There are tens of millions of people in the world who suffer from trafficking and most of them are women. In recent years, unfortunately, the percentage of children of both sexes who are victims of this scourge has also increased significantly. It is an ever-changing phenomenon and it is therefore difficult to establish its magnitude precisely. Trafficking overlaps and merges with clandestine immigration, with the employment of foreign workers in conditions similar to slavery, with women involved in the sex trade or subjected to marriages of convenience.

Trafficking in persons is among the three largest illegal markets and generates clandestine economies worth $150 billion a year (source: ILO, 2015). Human life is an object, traded and exploited for profit, for forced or humiliating labour in various sectors of the economy, for sexual exploitation or domestic slavery. Many are forced into marriage, or to join criminal organisations; they are mutilated, so organs can be extracted, and forced to beg.

Trafficking in persons can occur within a country’s territory, or at the international level, when it crosses national borders. In all countries, we can find victims of trafficking, for a specific country can be the origin, transit or destination for trafficked people. (From Talitha Kum’s website)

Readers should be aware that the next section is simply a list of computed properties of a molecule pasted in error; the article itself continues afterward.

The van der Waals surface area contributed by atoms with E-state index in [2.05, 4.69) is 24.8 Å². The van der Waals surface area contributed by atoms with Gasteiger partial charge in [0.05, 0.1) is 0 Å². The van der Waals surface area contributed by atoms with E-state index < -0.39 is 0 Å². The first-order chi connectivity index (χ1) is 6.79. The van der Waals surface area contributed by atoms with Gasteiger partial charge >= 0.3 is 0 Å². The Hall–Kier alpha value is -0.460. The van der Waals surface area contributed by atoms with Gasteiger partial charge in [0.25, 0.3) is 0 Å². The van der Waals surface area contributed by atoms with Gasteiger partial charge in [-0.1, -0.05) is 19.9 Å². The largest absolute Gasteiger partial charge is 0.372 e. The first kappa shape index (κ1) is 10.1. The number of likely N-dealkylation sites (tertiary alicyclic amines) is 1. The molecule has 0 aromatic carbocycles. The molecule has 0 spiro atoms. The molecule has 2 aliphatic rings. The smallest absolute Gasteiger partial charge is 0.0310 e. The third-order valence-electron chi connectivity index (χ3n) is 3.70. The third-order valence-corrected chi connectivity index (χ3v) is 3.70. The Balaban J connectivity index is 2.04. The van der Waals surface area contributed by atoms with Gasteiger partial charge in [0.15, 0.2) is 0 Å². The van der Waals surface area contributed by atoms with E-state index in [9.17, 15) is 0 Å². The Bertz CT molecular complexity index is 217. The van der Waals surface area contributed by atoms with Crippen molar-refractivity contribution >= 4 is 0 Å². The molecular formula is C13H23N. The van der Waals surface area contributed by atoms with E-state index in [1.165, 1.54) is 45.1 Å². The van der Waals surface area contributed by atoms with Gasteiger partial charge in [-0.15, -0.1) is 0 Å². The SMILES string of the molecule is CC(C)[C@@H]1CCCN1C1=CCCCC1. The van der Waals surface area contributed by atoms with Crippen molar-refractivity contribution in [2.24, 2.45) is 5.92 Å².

Definition of the specific theme 2018: trafficking and migration

The theme of the 2018 World Day of Prayer and Awareness against Trafficking highlights the human tragedy of trafficking in migrating persons: migrants, refugees and evacuees. We are called to open our eyes to this problem which touches so many men and women, our brothers and sisters.

Trafficking in persons and smuggling with migrants are two distinct realities that are always linked. The violence and exploitation suffered by migrants who move without a visa for the country to which they are going is often interpreted as trafficking in human beings. Their vulnerable state makes them easy prey for sex and labour trafficking. Refugees and migrants are subjected to longer working shifts than usual, on a meagre wage, in order to pay off the debt they owe. Over time, traffickers increase the amount of debt owed to them, and many migrants end up receiving threats and intimidation if they fail to pay. Many of them end up disappearing, becoming deadly victims of organ trafficking.